LINCOLN — The state's latest valuation for the Keystone pipeline has nearly quadrupled to $540 million. But that may not translate into a tax windfall next year for rural schools and counties.
That's because of the spending lids placed on local governments, as well as state aid to schools, which is based in part on a district's property valuation.
The valuation of the pipeline's personal property and real estate rose from $145.3 million in 2011. The value for tax purposes increased after construction was completed last year. The Keystone pipeline is the first of two that the company's Canadian owner, TransCanada, wants to build across Nebraska.
Because of the first pipeline, school districts will get a one-year bump in tax revenue. But they then will see their state aid reduced in future years to offset any increase in property valuations and tax payments from the pipeline.
Counties are normally restricted from increasing their spending by more than 2.5 percent a year, so the impact of any new tax revenue will be limited.
Some individual taxpayers, particularly farmers, will see a benefit by shifting the general property tax load away from them and onto TransCanada.
So it will help in that respect, according to Michael Sieh, superintendent of schools in Stanton, Neb.
“It's valuation beyond the farmer to help share the cost of running our district,” Sieh said.
The new valuation figures — for taxes due in 2013 — were released recently by the Nebraska Department of Revenue.
Ruth Sorensen, who heads the state property tax division that sets the value for the Keystone pipeline, said that a value of $538.5 million was placed on the pipe and pumping stations built by TransCanada. That will serve as the value for taxes levied by 10 rural counties that are crossed by the pipeline in eastern Nebraska.
Based on the previous lower valuation, TransCanada paid $2.2 million in property taxes this year in Nebraska, a figure that drew criticism from pipeline opponents because the company had initially estimated their first tax bill at more than double that amount, $5.5 million.
But a TransCanada spokesman said the new valuation figures validate what the company has been saying all along — that the Keystone pipeline, and its larger, as-yet-approved companion, the Keystone XL, will bring significant tax advantages to Nebraskans.
“This shows the value the pipeline brings to the communities along the route,” said Shawn Howard, from the company's Calgary, Alberta, headquarters.
Both he and Sorensen said the tax bill fell short this year because pipeline construction in Nebraska wasn't fully completed in 2011.
The new valuation figures track with projections made by TransCanada a month ago. Company officials estimated that their tax bill would rise to about $8.5 million next year, based on the expectation of a much higher valuation.
“The (tax) benefits don't happen the day you break ground. It takes time,” Howard said.
An official with environmental advocacy group Bold Nebraska, which has opposed the two Keystone pipelines, said that she was glad TransCanada was paying more taxes but that any tax benefit was “short term.”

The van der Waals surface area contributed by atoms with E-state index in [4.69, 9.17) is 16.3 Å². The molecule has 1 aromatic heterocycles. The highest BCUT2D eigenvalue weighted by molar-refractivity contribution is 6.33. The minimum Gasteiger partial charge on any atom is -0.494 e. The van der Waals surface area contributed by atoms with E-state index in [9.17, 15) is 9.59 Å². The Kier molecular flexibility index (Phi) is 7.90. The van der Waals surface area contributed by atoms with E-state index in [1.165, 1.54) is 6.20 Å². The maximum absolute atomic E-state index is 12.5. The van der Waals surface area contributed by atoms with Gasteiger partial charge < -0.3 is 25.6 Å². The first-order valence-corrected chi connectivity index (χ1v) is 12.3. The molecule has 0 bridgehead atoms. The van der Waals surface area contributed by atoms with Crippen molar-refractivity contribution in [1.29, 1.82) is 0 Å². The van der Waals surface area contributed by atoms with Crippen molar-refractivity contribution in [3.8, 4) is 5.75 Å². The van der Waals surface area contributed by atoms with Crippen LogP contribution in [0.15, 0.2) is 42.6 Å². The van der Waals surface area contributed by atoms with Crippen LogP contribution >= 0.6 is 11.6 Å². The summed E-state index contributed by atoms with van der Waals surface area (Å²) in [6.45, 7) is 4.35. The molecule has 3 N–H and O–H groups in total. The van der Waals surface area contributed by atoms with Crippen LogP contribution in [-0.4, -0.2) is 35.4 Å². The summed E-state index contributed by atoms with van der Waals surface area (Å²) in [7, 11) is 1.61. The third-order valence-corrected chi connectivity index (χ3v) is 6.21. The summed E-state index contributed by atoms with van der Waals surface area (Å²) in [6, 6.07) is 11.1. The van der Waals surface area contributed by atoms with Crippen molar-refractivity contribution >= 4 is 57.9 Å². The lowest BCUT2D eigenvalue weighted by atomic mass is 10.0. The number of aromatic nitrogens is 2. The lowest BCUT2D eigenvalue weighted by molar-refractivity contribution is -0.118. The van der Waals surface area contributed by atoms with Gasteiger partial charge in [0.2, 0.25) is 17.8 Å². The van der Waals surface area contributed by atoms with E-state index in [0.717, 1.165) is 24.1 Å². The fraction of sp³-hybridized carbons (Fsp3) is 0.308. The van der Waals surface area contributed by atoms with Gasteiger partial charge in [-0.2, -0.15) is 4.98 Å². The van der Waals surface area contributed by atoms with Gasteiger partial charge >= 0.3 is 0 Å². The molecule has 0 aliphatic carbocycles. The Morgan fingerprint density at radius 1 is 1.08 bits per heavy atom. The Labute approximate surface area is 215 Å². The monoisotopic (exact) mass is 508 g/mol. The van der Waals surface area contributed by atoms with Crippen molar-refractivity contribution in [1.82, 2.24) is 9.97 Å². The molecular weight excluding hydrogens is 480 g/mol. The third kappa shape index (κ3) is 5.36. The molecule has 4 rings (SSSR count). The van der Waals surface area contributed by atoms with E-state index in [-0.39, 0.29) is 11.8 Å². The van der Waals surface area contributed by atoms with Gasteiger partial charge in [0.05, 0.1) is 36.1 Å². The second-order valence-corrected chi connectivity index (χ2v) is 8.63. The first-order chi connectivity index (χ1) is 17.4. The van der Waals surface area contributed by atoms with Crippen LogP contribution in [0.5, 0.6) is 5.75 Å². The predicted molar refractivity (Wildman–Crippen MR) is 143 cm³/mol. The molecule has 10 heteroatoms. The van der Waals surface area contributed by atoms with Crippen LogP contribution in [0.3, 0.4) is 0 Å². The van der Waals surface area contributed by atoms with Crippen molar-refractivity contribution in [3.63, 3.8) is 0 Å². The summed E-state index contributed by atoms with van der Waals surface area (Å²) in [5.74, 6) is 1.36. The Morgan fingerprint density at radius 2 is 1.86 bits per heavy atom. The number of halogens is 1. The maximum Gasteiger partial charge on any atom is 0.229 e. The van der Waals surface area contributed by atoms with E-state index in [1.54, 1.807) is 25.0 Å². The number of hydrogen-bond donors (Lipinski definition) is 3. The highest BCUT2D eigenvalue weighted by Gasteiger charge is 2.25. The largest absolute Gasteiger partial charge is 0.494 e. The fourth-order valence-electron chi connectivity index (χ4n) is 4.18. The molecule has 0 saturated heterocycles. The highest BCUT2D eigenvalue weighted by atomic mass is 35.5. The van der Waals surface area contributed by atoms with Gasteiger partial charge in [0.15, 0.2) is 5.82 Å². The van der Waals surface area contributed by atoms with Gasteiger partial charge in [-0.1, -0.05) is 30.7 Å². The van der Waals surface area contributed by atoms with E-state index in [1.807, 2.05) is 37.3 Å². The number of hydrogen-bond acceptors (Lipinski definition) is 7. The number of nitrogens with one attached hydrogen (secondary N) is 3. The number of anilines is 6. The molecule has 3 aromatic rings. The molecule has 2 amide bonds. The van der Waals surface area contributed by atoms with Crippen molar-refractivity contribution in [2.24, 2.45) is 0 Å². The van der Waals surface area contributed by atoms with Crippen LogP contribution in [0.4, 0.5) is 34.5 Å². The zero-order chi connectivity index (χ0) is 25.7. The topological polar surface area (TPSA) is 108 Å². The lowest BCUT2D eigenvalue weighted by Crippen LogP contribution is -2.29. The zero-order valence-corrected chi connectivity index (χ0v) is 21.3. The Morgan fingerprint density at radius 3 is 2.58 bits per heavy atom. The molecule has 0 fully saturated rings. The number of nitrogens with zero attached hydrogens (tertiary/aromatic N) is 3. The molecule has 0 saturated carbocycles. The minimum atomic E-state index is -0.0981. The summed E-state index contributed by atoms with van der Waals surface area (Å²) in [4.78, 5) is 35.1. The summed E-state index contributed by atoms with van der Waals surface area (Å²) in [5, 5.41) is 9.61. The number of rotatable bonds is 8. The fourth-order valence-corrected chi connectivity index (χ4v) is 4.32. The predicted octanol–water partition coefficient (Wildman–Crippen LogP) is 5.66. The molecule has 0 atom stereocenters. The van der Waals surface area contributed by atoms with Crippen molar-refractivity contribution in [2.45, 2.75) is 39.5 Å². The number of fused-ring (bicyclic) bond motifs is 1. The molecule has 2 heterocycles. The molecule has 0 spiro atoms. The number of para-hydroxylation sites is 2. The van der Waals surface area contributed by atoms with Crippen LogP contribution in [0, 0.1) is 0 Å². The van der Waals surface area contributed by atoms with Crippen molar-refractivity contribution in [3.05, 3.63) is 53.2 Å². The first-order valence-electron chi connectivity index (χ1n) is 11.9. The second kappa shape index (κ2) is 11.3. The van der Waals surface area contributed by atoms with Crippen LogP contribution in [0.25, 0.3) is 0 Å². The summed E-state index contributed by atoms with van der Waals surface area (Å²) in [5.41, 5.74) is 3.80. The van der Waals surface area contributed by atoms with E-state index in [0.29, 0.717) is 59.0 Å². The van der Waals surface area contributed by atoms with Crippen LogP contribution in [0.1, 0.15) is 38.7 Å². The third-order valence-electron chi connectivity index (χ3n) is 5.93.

“Any funds local counties get from TransCanada could be wiped out in a minute if a major (oil) spill takes place,” said Jane Kleeb of Bold Nebraska.
The new value is for the Keystone pipeline that went into service in 2010. It is a 30-inch pipe that enters Nebraska at Cedar County on the South Dakota border and runs south, exiting the state near Steele City, Neb., in Jefferson County.
A second pipeline planned by TransCanada, the Keystone XL, has generated much more controversy because its initial route crossed the groundwater-rich Sand Hills region. That 36-inch pipeline is awaiting state and federal approval for a new route that avoids the Sand Hills.
Almost all of the valuation attributable to the pipeline is personal property, mainly the steel pipe used to carry the crude oil extracted from tar sands in Canada. By state law, such personal property is depreciated until it has no value and generates no taxes. In the case of pipe, it will be fully depreciated after 15 years.
The Stanton school district stands to be one of the big winners, valuation-wise, from the pipeline. That district will see $55.5 million in added property value when taxes come due next year, which would represent about an 18 percent increase in the district's current property valuation.
Using this year's tax levy, that would translate into about $940,000 in property taxes paid by the pipeline to the district, which has 450 students and a yearly budget of $8.4 million.
But Sieh, the superintendent, said his district will see a benefit for only the first year. In the second year, he said the district's state aid, which now totals about $1.5 million a year, would decrease to account for the valuation increase.
By state law, counties can't raise their spending by more than 2.5 percent a year, or 3.5 percent if a super-majority of the county board approves.
Larry Dix, executive director of the Nebraska Association of County Officials, said that even if a county got an extra million dollars of tax revenue, it wouldn't mean officials could spend it all.
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